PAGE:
Are you installing frame connectors and stuff like for drag race? You'll want to keep the core area supported with bracing at front and rearmost ends of the cabin, if you support only at very front and very rear of the car it'll 'droop' on you. Its a unitbody and when you cut floor pan it'll weaken the structure considerable, I'd add at the least some door braces so the door gap won't close up. Even if it droops 30thousandths you'll be in trouble. The driveshaft tunnel, trans tunnels and floor pan are structurelly significant in them.
     
  8. justadream
    Joined: Mar 2, 2009
    Posts: 147

    justadream
    Member
    from Vermont

    This is what I ended up with, does it look right? There is not much weight on the blocks because I can still move one of them on each side, this is all I have to work with but I think the majority is on the stand in the front, the blocks are a little tight like I said but not to much. The frikin floor in here has cracks and is crooked some so its hard to get an even weight distributed. Also, its not the most level but close. 1492192541092.jpg 1492192641040.jpg 1492192541092.jpg 1492192641040.jpg
     
  9. squirrel
    Joined: Sep 23, 2004
    Posts: 47,369

    squirrel
    Member

    you want the boards laying flat, not on edge. And spaced further apart.

    Find a few more bucks, before you get too far along..
     
  10. olscrounger
    Joined: Feb 23, 2008
    Posts: 4,031

    olscrounger
    ALLIANCE MEMBER

    X2---don't take any shortcuts! Too many get hurt /squashed under cars. Spend the $$ on proper support.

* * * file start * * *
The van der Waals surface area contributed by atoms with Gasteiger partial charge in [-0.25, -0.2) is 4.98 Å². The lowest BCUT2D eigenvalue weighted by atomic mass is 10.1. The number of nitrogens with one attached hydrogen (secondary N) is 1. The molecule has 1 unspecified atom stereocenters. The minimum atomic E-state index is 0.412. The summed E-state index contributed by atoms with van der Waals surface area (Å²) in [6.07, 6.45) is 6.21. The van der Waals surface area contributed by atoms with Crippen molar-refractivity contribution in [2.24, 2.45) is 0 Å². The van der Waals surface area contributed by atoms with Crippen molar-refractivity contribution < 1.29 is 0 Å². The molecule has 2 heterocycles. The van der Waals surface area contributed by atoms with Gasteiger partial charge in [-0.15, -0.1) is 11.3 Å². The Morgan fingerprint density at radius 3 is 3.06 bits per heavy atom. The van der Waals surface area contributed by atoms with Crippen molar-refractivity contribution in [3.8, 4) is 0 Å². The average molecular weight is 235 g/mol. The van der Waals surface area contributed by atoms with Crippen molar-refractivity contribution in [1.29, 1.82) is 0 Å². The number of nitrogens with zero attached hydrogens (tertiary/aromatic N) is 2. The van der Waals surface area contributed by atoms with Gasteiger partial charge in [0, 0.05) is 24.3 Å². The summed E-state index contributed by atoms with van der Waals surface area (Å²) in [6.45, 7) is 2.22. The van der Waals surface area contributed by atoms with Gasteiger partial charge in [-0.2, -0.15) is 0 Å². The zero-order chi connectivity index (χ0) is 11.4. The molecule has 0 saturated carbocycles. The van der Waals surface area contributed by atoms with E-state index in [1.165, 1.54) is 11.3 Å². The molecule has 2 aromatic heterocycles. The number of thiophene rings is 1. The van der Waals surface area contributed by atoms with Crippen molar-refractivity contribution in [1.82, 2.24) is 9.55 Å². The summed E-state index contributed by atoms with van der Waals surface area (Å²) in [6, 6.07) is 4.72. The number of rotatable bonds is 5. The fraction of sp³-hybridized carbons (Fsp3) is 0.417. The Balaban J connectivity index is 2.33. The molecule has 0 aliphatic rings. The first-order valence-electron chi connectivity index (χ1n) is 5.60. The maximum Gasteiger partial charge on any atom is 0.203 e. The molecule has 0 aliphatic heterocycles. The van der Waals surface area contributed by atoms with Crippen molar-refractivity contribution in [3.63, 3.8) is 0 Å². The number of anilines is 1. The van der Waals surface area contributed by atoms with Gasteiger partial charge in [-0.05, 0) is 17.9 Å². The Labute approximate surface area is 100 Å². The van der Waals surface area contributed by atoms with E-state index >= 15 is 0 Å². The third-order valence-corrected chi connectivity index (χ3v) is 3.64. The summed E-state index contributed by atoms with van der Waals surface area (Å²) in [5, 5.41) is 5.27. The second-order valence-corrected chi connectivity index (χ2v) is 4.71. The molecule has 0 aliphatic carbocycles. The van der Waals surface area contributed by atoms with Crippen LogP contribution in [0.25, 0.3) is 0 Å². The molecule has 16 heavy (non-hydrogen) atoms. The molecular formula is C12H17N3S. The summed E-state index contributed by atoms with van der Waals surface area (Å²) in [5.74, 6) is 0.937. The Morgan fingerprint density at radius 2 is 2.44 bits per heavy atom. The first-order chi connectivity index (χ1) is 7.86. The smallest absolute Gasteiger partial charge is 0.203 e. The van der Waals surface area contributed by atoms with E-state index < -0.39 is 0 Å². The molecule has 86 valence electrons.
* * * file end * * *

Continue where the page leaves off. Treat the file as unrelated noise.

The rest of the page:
11. x2 what Squirrel and OJ and the others have said!
    I know a guy who died when his insufficiently supported car fell on him. Left a widow and two kids.:mad:
     
    oj likes this.
  12. greybeard360
    Joined: Feb 28, 2008
    Posts: 1,557

    greybeard360
    Member

    Ideal thing is to set it on stands and have the doors open and close smoothly. If they still operate after cutting stuff out.... Yer good.

    Sent from my Moto G Play using The H.A.M.B. mobile app
     
  13. justadream
    Joined: Mar 2, 2009
    Posts: 147

    justadream
    Member
    from Vermont

    Thanks guys. Im off to the store for more wood. Also in the pic, would this be a good place to brace the two side together with tubing welded to, just below the door pillar on the inside of the rocker?
     

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  14. I would be tempted to put a piece of pressure treated 6 x 6 across what's left of those frame rails and put the stands below them. Unless it would be in your way. I always have massive steel around my shop in some form.
     
  15. Put some bracing in the car before you cut it apart unless it's twisted already and you're trying to straighten it out.

    Turn buckles work well because you can adjust them as needed to straighten and square stuff up.

    Stand placement and level floors mean a lot. But if the stands aren't leveled or matched sets its not going to mean much
     
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  16. justadream
    Joined: Mar 2, 2009
    Posts: 147

    justadream
    Member
    from Vermont

    So this is where I ended up for today. I welded a brace on top of the front frame right near the firewall, and just stuck a 4x4 block on end under the subframe, thats pretty tight. I can still shut both doors with one finger and they both line up perfect. Thats it for today. I will try to get more wood under the rocker area as well this weekend. I cant really put anything under the subframe where the floor boards are because that is where im going to be working. Here are some pics for now. 20170414_173432.jpg 20170414_173418.jpg